The National Museum of World Cultures is looking for exclusive partners to support the spectacular exhibition Cool Japan in the Tropenmuseum in Amsterdam in 2018 and 2019.

Cool Japan is an exhibition about Japan’s worldwide pop culture. A previous edition of the exhibition in Leiden attracted large numbers of young new visitors and became the museum’s most successful presentation ever. When this show launches in Amsterdam in September 2018 it is expected to attract over 200,000 visitors. The exhibition’s media value in 2017 was €756,000.

The exhibition Cool Japan features the acclaimed plastic room by Japanese artist Sebastian Masuda. Masuda is the Godfather of Kawaii and his colourful artworks brim with plastic figures and toys. Masuda has also developed his own fashion label 6%DOKIDOKI. Click here to read more about Cool Japan.

Please contact Linda van de Kamp (Coordinator Development) via if you are interested in a partnership with the National Museum of World Cultures/Tropenmuseum to make the exhibition Cool Japan in the Tropenmuseum an even bigger success. Linda can also provide you with tickets for the festive opening night on the 27th of September.


Franz von Siebold opened his unique Japanese collection to the public in Leiden in 1837. It developed into the foundation for today’s National Museum of World Cultures. The Japanese collection, which focuses on the Edo period, is recognised as a world-class collection. It includes works by many great Japanese artists such as Hokusai, Hiroshige and Keiga.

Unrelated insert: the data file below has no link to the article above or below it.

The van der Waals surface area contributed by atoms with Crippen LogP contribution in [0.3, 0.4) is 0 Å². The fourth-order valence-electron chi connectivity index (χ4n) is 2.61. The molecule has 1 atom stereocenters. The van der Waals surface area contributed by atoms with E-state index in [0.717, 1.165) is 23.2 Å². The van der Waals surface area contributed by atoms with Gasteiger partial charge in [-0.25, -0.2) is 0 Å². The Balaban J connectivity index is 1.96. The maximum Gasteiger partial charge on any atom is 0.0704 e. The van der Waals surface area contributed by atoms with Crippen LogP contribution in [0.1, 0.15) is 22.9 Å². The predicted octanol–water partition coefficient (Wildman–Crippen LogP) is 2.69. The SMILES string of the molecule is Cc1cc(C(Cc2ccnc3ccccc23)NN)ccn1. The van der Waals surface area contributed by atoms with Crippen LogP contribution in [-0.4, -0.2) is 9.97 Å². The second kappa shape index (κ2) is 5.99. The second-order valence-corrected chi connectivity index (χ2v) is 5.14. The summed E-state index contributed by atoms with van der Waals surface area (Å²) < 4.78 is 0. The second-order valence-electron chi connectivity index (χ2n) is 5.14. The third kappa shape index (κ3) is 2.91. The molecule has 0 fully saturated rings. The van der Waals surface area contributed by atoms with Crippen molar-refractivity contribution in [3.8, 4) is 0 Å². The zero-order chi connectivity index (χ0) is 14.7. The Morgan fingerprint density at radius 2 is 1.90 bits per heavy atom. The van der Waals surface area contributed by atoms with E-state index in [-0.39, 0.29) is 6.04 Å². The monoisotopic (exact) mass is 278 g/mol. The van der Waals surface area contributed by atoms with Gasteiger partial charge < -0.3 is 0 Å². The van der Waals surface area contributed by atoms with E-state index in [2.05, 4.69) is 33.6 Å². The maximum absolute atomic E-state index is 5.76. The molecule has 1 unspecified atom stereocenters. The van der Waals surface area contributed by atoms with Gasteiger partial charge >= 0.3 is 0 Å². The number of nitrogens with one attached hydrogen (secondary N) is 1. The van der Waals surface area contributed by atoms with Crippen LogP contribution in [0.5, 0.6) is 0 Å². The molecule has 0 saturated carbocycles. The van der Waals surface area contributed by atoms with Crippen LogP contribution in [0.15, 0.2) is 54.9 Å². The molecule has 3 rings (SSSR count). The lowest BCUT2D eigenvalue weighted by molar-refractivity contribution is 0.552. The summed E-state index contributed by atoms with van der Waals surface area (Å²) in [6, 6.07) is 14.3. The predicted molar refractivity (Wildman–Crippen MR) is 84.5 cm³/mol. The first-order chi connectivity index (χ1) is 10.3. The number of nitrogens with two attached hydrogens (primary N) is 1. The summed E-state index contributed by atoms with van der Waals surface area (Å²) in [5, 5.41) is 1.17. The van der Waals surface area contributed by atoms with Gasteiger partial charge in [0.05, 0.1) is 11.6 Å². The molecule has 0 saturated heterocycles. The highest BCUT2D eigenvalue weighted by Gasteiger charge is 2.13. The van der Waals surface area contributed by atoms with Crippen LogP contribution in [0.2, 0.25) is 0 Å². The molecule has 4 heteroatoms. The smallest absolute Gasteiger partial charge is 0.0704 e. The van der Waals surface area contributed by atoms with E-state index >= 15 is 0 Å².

A little-known, absolutely unique gem by the Japanese artist Kawahara Keiga (c.1786-c.1860) was recently discovered and acquired by the National Museum of World Cultures. Curators found a head-high screen in a private collection in the Netherlands. On it is depicted the bay of Nagasaki where in 1836 the Dutch trading post was located on the island of Deshima. It is a key exhibit in the Japan collection in Leiden.

The View of Deshima in the Bay of Nagasaki screen is a bird’s-eye view painted on silk. It comprises eight panels spanning a surface area of 171 cm high by 470 cm wide. The screen was probably commissioned by a wealthy resident of Deshima.

Click here to read more about the unique Japanese folding screen.

The unveiling of the folding screen by Hiroshi Inomata, the Ambassador of Japan and Henri Lenferink, the Mayor of Leiden at the Museum of Ethnology. Photo credit: Kirsten van Santen.